Many single men and women fear that marriage will crush their separate identity. This need not happen. A good marriage supports both interdependence and independence. We all depend on others in life for many things. Marriage is simply one way this interdependence happens. Yet we all want to have enough independence to feel alive, vital, and fully human. This article suggest ways to foster a great marriage, with spouses being relationship partners while also maintaining their their separate identities.
“No man is an island” said 17th-century author John Donne.
This is true in marriage. Spouses do become interdependent in many ways. But this does not force them to give up their separate identities. It is important to keep one's individuality after tying the knot. Yet, none of us is totally self-sufficient.
In fact, just about everyone depends on car mechanics, airplane pilots, farmers, friends, accountants, therapists, and others. Certainly, in a good marriage we rely on our marriage partner. We respect each other’s individuality and also connect as romantic partners and as lifetime teammates.
Balancing Independence and Interdependence
Here is how one wife explains how she views her marriage: Amy says, “I think of my marriage as a three-stranded braid. One strand is me, a separate person. Another is Michael. The third strand is our relationship.” She is describing her marriage as a union of two individuals who are both independent and interdependent.
Until recently, the roles of men and women were fixed and interdependent. Usually the husband earned the money (or brought home the kill). His wife cooked and kept the home fires burning. Today, in many good marriages, spouses are interdependent in different ways. Either partner can be the “provider” or homemaker. Often both jobs are shared.
Some couples have "commuter" marriages, living in different states or on different coasts in the USA because of where they work. They may spend weekends and vacations together. Other couples are business partners. They may share an office at home or elsewhere, which means they're likely to experience plenty of togetherness and interdependence.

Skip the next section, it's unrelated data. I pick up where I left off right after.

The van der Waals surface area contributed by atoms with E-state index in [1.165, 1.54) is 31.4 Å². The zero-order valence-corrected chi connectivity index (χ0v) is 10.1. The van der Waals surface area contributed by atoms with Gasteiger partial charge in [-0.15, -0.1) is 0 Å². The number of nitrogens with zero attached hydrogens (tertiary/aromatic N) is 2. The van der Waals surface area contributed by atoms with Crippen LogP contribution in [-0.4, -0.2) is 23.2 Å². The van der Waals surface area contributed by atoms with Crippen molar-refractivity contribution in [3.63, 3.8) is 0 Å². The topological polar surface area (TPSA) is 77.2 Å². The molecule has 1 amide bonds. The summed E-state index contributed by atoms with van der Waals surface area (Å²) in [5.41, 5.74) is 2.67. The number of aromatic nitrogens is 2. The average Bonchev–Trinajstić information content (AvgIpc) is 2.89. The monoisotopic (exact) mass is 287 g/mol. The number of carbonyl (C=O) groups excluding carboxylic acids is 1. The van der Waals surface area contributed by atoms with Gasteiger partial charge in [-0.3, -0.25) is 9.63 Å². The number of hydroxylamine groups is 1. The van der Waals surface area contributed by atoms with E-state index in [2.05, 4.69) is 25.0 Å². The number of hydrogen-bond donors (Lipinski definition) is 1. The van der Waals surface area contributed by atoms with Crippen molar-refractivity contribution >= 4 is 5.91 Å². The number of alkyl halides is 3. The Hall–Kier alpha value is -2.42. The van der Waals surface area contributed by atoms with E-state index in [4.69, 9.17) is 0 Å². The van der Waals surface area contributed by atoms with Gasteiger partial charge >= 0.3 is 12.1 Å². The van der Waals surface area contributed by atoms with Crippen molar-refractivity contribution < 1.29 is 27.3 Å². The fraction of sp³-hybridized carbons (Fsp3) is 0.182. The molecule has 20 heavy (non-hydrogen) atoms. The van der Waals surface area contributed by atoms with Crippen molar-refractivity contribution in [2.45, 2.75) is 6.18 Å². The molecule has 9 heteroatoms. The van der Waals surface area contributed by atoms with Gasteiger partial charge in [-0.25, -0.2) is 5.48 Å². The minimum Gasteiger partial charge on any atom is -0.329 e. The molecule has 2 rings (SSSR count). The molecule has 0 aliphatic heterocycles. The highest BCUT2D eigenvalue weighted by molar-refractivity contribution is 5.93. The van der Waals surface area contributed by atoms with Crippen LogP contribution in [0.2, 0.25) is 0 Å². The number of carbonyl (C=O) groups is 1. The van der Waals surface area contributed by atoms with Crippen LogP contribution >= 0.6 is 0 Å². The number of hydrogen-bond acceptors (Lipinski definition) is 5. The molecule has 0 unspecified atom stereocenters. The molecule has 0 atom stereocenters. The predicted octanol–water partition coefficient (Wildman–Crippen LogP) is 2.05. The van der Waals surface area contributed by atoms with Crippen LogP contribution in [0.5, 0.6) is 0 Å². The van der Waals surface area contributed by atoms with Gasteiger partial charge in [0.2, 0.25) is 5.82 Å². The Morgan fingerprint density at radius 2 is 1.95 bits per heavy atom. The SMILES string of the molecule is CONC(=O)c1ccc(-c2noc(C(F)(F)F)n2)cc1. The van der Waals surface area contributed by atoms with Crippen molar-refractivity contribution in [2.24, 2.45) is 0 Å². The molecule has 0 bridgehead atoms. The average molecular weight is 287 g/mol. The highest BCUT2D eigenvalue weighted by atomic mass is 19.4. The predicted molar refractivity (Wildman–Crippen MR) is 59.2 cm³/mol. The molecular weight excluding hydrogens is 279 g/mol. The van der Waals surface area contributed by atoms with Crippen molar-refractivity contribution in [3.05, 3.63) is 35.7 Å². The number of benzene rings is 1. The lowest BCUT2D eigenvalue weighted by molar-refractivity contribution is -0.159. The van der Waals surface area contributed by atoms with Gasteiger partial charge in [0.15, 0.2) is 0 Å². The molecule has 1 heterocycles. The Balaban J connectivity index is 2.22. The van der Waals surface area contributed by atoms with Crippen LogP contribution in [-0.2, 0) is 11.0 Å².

People need different amounts of time spent together and separately order to feel good about themselves and their relationship.
Concerns to Discuss Before Marrying
So when seriously thinking about marriage, it’s time to talk about how the two of you want to function as a team and who will do what independently. Sounding each other out about whatever is important to each of you is helpful. A few examples: How will you deal with money concerns? Who will be handle different household responsibilities, such as cooking, shopping, cleaning, laundry, and gardening? Child care? Diaper changing? Except for who currently gets to bear children, just about everything is negotiable.
The more you think through what you will rely on each other for in advance, the more realistic will be your expectations after marriage. You and your future spouse can customize your interdependence in ways that honor your needs and preferences as individuals.
Staying Connected After Marrying
After marriage, many spouses find it easy to take each other for granted and forget to nurture their relationship. Some say that they've drifted apart, which means they're now functioning more as totally separate identities than as partners who feel connected to each other. Keeping a marriage good means, among other things, maintaining a balance of independence and interdependence that fits for both partners.
Many couples find that by holding a weekly "marriage meeting" they are able to reconnect. The simple agenda include a time to express appreciation, plan dates for just the two of them, coordinate chores, and resolve issues respectfully. The book, Marriage Meetings for Lasting Love: 30 Minutes a Week to the Relationship You've Always Wanted, gives step-by-step instructions for holding a marriage meeting.
Marriage meetings foster a healthy balance of interdependence and independence. While they provide a forum for spouses to relate interdependently, they also provide a space for each partner to express his or her feelings, thoughts, wants, and needs as a separate person.
Marcia Naomi Berger, MSW, LCSW, author of bestseller Marriage Meetings for Lasting Love: 30 Minutes a Week to the Relationship You've Always Wanted, is a psychotherapist in private practice. A former executive director of a family service agency, she worked professionally in family and children’s services, alcoholism treatment, and psychiatry departments for the City and County of San Francisco. www.marriagemeetings.com